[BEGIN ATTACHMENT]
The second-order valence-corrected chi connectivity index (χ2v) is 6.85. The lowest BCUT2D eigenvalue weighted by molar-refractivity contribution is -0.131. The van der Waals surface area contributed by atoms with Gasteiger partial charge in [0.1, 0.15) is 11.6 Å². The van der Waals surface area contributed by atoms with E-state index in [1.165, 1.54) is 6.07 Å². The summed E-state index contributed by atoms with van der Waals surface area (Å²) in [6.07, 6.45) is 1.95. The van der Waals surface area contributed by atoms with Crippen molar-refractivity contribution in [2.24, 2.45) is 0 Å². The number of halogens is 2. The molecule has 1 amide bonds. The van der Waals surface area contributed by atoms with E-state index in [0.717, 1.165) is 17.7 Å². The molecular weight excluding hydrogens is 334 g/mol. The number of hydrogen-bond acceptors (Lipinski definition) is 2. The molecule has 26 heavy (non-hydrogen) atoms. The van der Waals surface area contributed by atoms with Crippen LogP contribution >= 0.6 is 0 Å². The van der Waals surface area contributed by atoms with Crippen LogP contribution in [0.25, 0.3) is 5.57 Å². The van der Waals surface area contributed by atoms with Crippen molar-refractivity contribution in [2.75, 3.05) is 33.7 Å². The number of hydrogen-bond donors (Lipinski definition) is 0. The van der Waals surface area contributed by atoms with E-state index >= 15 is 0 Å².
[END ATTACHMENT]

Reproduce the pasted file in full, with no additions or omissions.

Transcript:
The second-order valence-corrected chi connectivity index (χ2v) is 6.85. The lowest BCUT2D eigenvalue weighted by molar-refractivity contribution is -0.131. The van der Waals surface area contributed by atoms with Gasteiger partial charge in [0.1, 0.15) is 11.6 Å². The van der Waals surface area contributed by atoms with E-state index in [1.165, 1.54) is 6.07 Å². The summed E-state index contributed by atoms with van der Waals surface area (Å²) in [6.07, 6.45) is 1.95. The van der Waals surface area contributed by atoms with Crippen molar-refractivity contribution in [2.24, 2.45) is 0 Å². The number of halogens is 2. The molecule has 1 amide bonds. The van der Waals surface area contributed by atoms with E-state index in [0.717, 1.165) is 17.7 Å². The molecular weight excluding hydrogens is 334 g/mol. The number of hydrogen-bond acceptors (Lipinski definition) is 2. The molecule has 26 heavy (non-hydrogen) atoms. The van der Waals surface area contributed by atoms with Crippen LogP contribution >= 0.6 is 0 Å². The van der Waals surface area contributed by atoms with Crippen LogP contribution in [0.25, 0.3) is 5.57 Å². The van der Waals surface area contributed by atoms with Crippen molar-refractivity contribution in [2.75, 3.05) is 33.7 Å². The number of hydrogen-bond donors (Lipinski definition) is 0. The van der Waals surface area contributed by atoms with E-state index >= 15 is 0 Å².